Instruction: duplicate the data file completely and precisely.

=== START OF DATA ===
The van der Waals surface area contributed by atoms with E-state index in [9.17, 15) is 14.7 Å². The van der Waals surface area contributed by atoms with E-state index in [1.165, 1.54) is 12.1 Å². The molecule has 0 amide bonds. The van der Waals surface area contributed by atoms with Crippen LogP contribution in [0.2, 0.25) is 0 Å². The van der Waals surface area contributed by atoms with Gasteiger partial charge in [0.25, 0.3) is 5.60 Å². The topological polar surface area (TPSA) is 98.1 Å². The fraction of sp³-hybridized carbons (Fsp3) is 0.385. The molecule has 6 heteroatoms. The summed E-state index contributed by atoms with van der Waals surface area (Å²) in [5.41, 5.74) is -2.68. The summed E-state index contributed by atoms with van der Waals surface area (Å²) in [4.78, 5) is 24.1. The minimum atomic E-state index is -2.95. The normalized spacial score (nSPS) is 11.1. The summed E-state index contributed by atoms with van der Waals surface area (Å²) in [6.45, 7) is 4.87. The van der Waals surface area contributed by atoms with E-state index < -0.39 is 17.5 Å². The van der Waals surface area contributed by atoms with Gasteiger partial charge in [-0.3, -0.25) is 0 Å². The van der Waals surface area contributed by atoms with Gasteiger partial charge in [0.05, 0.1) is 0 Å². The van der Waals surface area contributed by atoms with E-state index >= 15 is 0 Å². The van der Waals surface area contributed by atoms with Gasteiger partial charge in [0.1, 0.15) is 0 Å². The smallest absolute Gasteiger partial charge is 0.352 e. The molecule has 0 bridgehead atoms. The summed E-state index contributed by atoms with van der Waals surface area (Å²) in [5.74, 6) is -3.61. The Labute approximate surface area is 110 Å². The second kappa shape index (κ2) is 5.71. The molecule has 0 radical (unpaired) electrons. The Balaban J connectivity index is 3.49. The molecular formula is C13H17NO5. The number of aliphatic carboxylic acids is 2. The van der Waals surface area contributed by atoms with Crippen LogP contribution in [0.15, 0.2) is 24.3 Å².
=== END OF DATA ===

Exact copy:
The van der Waals surface area contributed by atoms with E-state index in [9.17, 15) is 14.7 Å². The van der Waals surface area contributed by atoms with E-state index in [1.165, 1.54) is 12.1 Å². The molecule has 0 amide bonds. The van der Waals surface area contributed by atoms with Crippen LogP contribution in [0.2, 0.25) is 0 Å². The van der Waals surface area contributed by atoms with Gasteiger partial charge in [0.25, 0.3) is 5.60 Å². The topological polar surface area (TPSA) is 98.1 Å². The fraction of sp³-hybridized carbons (Fsp3) is 0.385. The molecule has 6 heteroatoms. The summed E-state index contributed by atoms with van der Waals surface area (Å²) in [5.41, 5.74) is -2.68. The summed E-state index contributed by atoms with van der Waals surface area (Å²) in [4.78, 5) is 24.1. The minimum atomic E-state index is -2.95. The normalized spacial score (nSPS) is 11.1. The summed E-state index contributed by atoms with van der Waals surface area (Å²) in [6.45, 7) is 4.87. The van der Waals surface area contributed by atoms with E-state index < -0.39 is 17.5 Å². The van der Waals surface area contributed by atoms with Gasteiger partial charge in [-0.3, -0.25) is 0 Å². The van der Waals surface area contributed by atoms with Gasteiger partial charge in [0.05, 0.1) is 0 Å². The van der Waals surface area contributed by atoms with E-state index >= 15 is 0 Å². The van der Waals surface area contributed by atoms with Gasteiger partial charge in [0.1, 0.15) is 0 Å². The smallest absolute Gasteiger partial charge is 0.352 e. The molecule has 0 bridgehead atoms. The summed E-state index contributed by atoms with van der Waals surface area (Å²) in [5.74, 6) is -3.61. The Labute approximate surface area is 110 Å². The second kappa shape index (κ2) is 5.71. The molecule has 0 radical (unpaired) electrons. The Balaban J connectivity index is 3.49. The molecular formula is C13H17NO5. The number of aliphatic carboxylic acids is 2. The van der Waals surface area contributed by atoms with Crippen LogP contribution in [0.15, 0.2) is 24.3 Å².